For instance, in the left and right images rendered in FIG. In 1B, there are two renderings of the nose of the user: a rendering on the left 126 and one on right 128. The left image 122, as expected, includes a rendering 128 showing the left side the user’s nostril in the lower-right corner of the picture, which is illuminated by the virtual sun, located to the left. The right image 124 has a rendering of the right part of the nose of the user that is somewhat shaded due to its location. The renderings are based on the information about the nose of the user, their current expression and/or similar information. The relative position of the sun in relation to the nose changes as the virtual vehicle moves along the virtual road and the user looks around the virtual world. This will cause the shading and/or lighting to change accordingly. Aspects such as resolution or focus of the renderings can also change depending on factors such as lighting, the viewing direction of a user, etc. “Various embodiments try to determine all or some of these variations, and update the rendering on the nose so that it is perceived as expected or at least reasonably normal by the user.
FIG. FIG. 2 shows an example of a virtual reality device that can be used in accordance to various embodiments. Other devices such as smart goggles, smart glasses and other virtual-reality displays and devices are also within the scope. The device in this example includes a housing made from plastic, with a lip or other portion that is intended to touch the user’s cheeks. This provides comfort for the user and also creates a seal that prevents light from entering the eyes of the wearer. The example device includes a strap or similar mechanism to secure the device on the user’s face, especially when the head is moving. The example device has a left eye screen 208, and a screen for the right eye, but as previously mentioned, in certain embodiments, these screens can be parts of a single screen, arrays of screens, or even holographic displays. In some embodiments, a single screen will be used. Each eye is provided with convex lenses and there may be one or more separation elements to limit the view of each eye. Display circuitry 218 is typically included in the device, as well as memory, processors, graphics processors, display driver software, and any other components that are known to be used for displaying content. The circuitry can be the same for both displays 206 and 208, or some components can be duplicated so that they only display content on the one display. Display screens can be of any type, including AMOLED and LED displays with sufficient refresh rates for virtual reality applications. The device may have one or more orientation and/or motion sensors 210. These sensors can include an accelerometer, magnetometer gyroscope electronic compass inertial sensor and/or any other sensor that provides data on rotation, translation and/or movement. These data can be used for determining the POV (point of view) to render the content. The example device includes at least one component 212 for communicating data via a protocol, such as Bluetooth or Wi-Fi. The communication component allows the device 200 communicate with a computer for various purposes, such as to obtain content for rendering or additional input. Other components can be included in the example device, including speakers, headsets, microphones and power components.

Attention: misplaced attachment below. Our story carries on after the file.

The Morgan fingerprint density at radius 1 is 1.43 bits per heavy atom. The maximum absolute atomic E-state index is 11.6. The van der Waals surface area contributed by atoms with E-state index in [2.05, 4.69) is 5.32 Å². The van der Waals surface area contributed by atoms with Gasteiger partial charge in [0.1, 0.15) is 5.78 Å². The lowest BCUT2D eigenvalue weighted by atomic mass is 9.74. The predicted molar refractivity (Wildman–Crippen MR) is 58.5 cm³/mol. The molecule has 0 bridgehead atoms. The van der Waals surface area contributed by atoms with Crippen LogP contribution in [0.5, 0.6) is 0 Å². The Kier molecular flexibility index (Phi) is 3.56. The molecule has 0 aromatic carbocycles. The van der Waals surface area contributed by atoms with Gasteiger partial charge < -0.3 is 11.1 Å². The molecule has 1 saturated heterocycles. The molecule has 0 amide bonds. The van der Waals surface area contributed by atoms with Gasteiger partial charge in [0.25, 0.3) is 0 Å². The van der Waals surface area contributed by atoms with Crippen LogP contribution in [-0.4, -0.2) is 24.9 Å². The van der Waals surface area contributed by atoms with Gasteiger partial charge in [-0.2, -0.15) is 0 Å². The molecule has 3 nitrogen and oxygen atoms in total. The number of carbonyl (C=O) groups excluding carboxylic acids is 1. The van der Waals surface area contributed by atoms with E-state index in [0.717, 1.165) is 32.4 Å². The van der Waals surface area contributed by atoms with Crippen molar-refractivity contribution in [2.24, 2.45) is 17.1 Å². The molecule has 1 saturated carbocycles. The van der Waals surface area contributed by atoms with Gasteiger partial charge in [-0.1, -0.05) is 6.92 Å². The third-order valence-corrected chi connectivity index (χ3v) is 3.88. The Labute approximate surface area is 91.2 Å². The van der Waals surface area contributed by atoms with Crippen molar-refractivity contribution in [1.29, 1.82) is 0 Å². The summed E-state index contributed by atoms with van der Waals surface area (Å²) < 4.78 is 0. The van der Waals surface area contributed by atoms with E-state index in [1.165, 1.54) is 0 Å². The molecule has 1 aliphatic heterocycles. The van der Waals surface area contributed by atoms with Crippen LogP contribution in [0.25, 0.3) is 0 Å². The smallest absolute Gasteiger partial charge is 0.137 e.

The example 200 device can also include cameras 220,222 or other image-capture devices to capture image data. This includes data such as light reflected from the ambient spectrum or infrared spectrum, for example. One or more cameras may be mounted on the exterior of the device in order to assist with tracking motion and determining environmental conditions. You can determine, for example, the location of light sources and the intensity of ambient light around them, as well as objects or people nearby. These can all be used to create a virtual reality scene. For instance, the lighting can be adjusted to be more environmentally friendly or the user can include objects located near him. Tracking the motion of objects in the image data captured can also help with tracking motion, since rotation and translation data from surrounding objects can indicate the movement of the device.